Ultraviolet By: R.J. Anderson

Discussion
May 11, 2013
by: 17zhul

This book was a total of 303 pages. It's about a sixteen year old girl called Alison, and she wakes up in a mental institution. As she slowly piece her memory back, she realizes that she already confessed to killing Tori Beaugrand, the most perfect girl in school. But here's the twist: Alison thinks that she disintegrated Tori, the case is a mystery. One moment, the two were arguing, and then the next minute Tori poof-ed into nothing... No one can just make someone disappear right? Unless Alison is going crazy like her mother always feared. For years, she kept this "hidden power" a secret since no one would understand that she can taste colors, and see objects from just noise until a mysterious new doctor comes to the hospital and takes a sudden interest in her. Then, she discovers that the world was wrong about her, she's not a murderer and her ability is extraordinary.

An idea that was presented in the second half of the book was fake things. I really disliked how the author changed from having a realistic-fiction plot to having a completely FAKE ending. And another reason why I didn't really look forward to finishing the book is because it was really predictable on whether or not Tori was an alien (she is). In some books, twists in the plot are great, but I feel like it doesn't flow well in this book. I couldn't put the book down while I was reading the first 200 pages. But then it all changed when the author decided to say that Faraday (the doctor that took sudden interest in Alison's case) was an alien.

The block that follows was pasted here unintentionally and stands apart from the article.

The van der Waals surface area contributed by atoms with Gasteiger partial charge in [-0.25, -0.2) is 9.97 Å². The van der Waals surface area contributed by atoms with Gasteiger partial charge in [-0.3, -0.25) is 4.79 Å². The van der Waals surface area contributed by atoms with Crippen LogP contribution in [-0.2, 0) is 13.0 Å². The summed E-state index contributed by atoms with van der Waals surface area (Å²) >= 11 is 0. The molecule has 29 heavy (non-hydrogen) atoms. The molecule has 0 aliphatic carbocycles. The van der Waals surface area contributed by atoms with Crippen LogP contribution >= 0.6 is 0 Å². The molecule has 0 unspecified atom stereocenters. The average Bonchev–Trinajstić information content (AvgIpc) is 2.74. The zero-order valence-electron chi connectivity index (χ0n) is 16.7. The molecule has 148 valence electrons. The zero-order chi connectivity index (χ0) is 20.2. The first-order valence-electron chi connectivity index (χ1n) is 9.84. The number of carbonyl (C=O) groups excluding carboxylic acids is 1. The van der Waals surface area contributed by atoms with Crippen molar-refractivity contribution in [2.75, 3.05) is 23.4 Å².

I thought the book was okay, the beginning and middle parts were amazing, while the ending (last one hundred pages) were terrible. I love sci-fi books and all but I don't like it when the author goes to a point of absolutely fake things. Maybe there are aliens but in the near future, I wouldn't expect multiple aliens living on Earth with us... In other books, it's sci-fi because it's something that's close to realistic just with more advanced technology. It was nice how I didn't expect Faraday to be an alien, but Sanjay (one of the patients of the hospital) said that whoever has the weird looking mark on their arm is an alien. Tori has the mark, but no one else could see it but Sanjay and her. Faraday wouldn't even show them his arms. Overall, I think the book is worth reading... but the ending could be VERY BAD depending on how you think of it. I give this book a 5.5 out of 10.